Or am I being a complete dumbass and missing something obvious? I'm confused with this 6 meter radius thing...

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Anonymous Coward

Re: Errmmm...

I would say the same. I think something went wrong, or it's a black hole (not likely).

I can't be bothered to fire up Wolfram to do the proper calculations. I'd expect something like the Sun or Jupiter to need the escape velocity required.

At a guess, perhaps Google is mistaking the comma and printing one error out, then mistaking it when typing it back in too. Thus an error for both the output of escape velocity and when inputting escape velocity.

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Boffin

Re: Errmmm...

"Maybe I'm missing something obvious but if the escape velocity has increased 1,000 fold along with the gravity, how exactly has the radius shrunk?"

Because escape velocity is calculated using both the mass and the radius of the earth, specifically it's sqrt(2GM/r). So to achieve the thousand fold increase, you can either keep the mass or radius constant and change the other by a factor of 1,000,000 (Mass up by this value, or radius down by this value), which if you read the rest of the article, they do both these options.

Or you can play and get a variety of options. You could put mass up by 1,000 and radius down by 1,000 and achieve the same result. Or any other factors of 1,000,000 (m up by 2, radius down by 500,000

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This post has been deleted by its author

Re: Errmmm...

Because in the calculation where it comes out at about 6 metres, it still has the same mass as it does now. So something with the same gravity constant and the same mass as earth but 1000 times higher escape velocity must be much smaller and dense (like a neutron star).

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Paris Hilton

Re: Errmmm...

Fair enough but intuitively if something had the mass of Earth it would be unlikely to be so dense as to be only 6 meters across unless it was what was left over from a neutron star or black hole. From a purely practical point of view, I can't see something with the mass of Earth being that small - it just doesn't have the...well, mass, to achieve that kind of density. if that's the case, then you can't keep the mass constant in the calculation. Or am I missing something again?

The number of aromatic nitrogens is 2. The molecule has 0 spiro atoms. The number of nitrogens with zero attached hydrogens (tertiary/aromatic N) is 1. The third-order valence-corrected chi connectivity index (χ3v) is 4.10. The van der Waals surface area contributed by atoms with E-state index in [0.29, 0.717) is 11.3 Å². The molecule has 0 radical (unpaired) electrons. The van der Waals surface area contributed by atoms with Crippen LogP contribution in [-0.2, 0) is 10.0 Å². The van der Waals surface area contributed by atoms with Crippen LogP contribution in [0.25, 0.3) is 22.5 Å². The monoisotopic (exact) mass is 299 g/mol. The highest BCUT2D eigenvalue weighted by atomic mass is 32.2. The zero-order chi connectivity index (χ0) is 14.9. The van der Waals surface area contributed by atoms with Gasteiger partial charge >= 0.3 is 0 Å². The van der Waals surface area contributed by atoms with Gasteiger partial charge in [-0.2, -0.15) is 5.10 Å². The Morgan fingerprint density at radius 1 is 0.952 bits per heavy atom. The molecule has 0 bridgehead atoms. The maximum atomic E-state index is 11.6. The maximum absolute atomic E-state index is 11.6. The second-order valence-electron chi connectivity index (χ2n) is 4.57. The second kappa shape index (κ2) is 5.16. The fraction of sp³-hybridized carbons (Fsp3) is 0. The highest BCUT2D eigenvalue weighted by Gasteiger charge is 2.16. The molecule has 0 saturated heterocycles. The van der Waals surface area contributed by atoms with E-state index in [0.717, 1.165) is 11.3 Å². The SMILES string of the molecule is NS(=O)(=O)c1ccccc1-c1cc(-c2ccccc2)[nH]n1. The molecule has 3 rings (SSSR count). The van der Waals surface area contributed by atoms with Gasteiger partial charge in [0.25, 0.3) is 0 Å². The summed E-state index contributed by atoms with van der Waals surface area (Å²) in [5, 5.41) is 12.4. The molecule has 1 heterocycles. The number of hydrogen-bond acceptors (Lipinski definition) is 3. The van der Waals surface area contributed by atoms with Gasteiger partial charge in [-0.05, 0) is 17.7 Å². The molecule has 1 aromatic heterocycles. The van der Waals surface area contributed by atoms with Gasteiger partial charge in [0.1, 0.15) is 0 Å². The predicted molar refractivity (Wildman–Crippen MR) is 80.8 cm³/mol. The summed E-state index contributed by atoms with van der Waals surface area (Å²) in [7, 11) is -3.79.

Why Paris? 'cos I'm feeling that blond right now

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Silver badge

Re: Errmmm...

So play with the numbers however suits you best - it's a lighthearted calculation based on a google fubar. Reduce the radius by x and increase the mass by y, where xy=10^6, as already explained.

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Anonymous Coward

Ahhhhh!

When you say "shrink the earth 1000 times" I assume that excess rock is THROWN AWAY not reduced to degenerate matter! :D

So yes, 6m of the same mass would be a stupid escape velocity. 6m of normal rock (a very small asteroid) would have a very small escape velocity. Makes sense now.

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Headmaster

El. Reg can't even get El. Reg units right!

The old classic Routemaster London bus was about 9m long, the current "BorisBus" Routemasters are more like 11m long. So it's probably fair to say that the El. Reg "a London bus" is 10m ±1m.

If Google's evil criminal masterminds have indeed shrunk the world to 6.365m radius, then that's a good bit smaller than "a London bus".

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J P
Coat

Re: El. Reg can't even get El. Reg units right!

So you mean they've shrunk the London Bus too?

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Re: El. Reg can't even get El. Reg units right!

A quick check on the El. Reg standards converter seems to show that the official "London bus" chosen for the job was the classic Routemaster at 9.2m. Whatever, the new Google shrunken Earth radius is only ⅔ of that.

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Coat

Dot Com(ma)

The decimal point/comma thingy fazes me, too. I work in Europe, where electronic gadgetry is customarily set for the comma protocol (the point is the thousands separator). Being British born-and-bred, I often instinctively input numbers using my native convention ... until error messages alert me. (Don't make life easier for myself, either, by setting my home computer to the British system.) Funny thing is that numeric keypads on ATM machines, etc. only offer the option of a decimal point -- which is duly interpreted to mean a comma. Also, some companies here express the date as yyyy-mm-dd whilst others use dd-mm-yyyy.

Mine's the one with an abacus and notched stick in the pocket.

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FAIL

Your second one says km/s rather than m/s. The calculator is fine.

Tut tut tut el reg!

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Comma chameleon

If this were a Euro vs UK / US convention issue rather than a mistake, then why would they have a zero at the end of the value?

In the non-EU version (in km) we'd say 11.19 km/s rather than 11.190 km/s right? I assume the EU is no different in this regard.

Please enlighten me fellow commentards :)

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Trollface

American Units

All of this talk of m/s and km/s confuses me. Fortunately, I was able to work out that escape velocity is 230 trillion hogsheads per acre per fortnight. And before you ask, that's an honest American trillion, not one of those funny European trillions.

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The earth always looks a little like a bus to me when viewed from certain angles. Maybe Google is right?